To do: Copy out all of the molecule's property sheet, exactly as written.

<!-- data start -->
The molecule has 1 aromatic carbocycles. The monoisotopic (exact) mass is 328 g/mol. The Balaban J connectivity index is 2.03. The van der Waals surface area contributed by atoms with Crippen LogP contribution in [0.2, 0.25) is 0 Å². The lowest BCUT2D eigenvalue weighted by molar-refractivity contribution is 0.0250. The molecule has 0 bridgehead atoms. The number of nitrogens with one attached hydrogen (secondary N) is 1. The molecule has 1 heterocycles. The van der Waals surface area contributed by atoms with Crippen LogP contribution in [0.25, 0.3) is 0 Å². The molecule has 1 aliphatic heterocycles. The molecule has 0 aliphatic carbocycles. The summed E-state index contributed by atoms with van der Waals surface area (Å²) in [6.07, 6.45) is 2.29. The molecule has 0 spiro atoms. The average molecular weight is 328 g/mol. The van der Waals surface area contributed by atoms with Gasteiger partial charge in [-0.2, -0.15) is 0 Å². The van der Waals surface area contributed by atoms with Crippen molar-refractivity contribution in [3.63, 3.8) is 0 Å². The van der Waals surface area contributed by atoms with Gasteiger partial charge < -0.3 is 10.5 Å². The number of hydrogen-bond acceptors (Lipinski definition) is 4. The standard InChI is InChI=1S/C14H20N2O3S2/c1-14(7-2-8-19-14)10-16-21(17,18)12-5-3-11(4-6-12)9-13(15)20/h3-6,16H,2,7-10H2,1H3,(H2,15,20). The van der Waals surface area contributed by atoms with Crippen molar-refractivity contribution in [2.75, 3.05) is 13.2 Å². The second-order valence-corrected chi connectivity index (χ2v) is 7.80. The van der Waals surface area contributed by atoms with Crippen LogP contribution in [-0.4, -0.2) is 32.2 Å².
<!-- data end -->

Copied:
The molecule has 1 aromatic carbocycles. The monoisotopic (exact) mass is 328 g/mol. The Balaban J connectivity index is 2.03. The van der Waals surface area contributed by atoms with Crippen LogP contribution in [0.2, 0.25) is 0 Å². The lowest BCUT2D eigenvalue weighted by molar-refractivity contribution is 0.0250. The molecule has 0 bridgehead atoms. The number of nitrogens with one attached hydrogen (secondary N) is 1. The molecule has 1 heterocycles. The van der Waals surface area contributed by atoms with Crippen LogP contribution in [0.25, 0.3) is 0 Å². The molecule has 1 aliphatic heterocycles. The molecule has 0 aliphatic carbocycles. The summed E-state index contributed by atoms with van der Waals surface area (Å²) in [6.07, 6.45) is 2.29. The molecule has 0 spiro atoms. The average molecular weight is 328 g/mol. The van der Waals surface area contributed by atoms with Gasteiger partial charge in [-0.2, -0.15) is 0 Å². The van der Waals surface area contributed by atoms with Crippen molar-refractivity contribution in [3.63, 3.8) is 0 Å². The van der Waals surface area contributed by atoms with Gasteiger partial charge < -0.3 is 10.5 Å². The number of hydrogen-bond acceptors (Lipinski definition) is 4. The standard InChI is InChI=1S/C14H20N2O3S2/c1-14(7-2-8-19-14)10-16-21(17,18)12-5-3-11(4-6-12)9-13(15)20/h3-6,16H,2,7-10H2,1H3,(H2,15,20). The van der Waals surface area contributed by atoms with Crippen molar-refractivity contribution in [2.75, 3.05) is 13.2 Å². The second-order valence-corrected chi connectivity index (χ2v) is 7.80. The van der Waals surface area contributed by atoms with Crippen LogP contribution in [-0.4, -0.2) is 32.2 Å².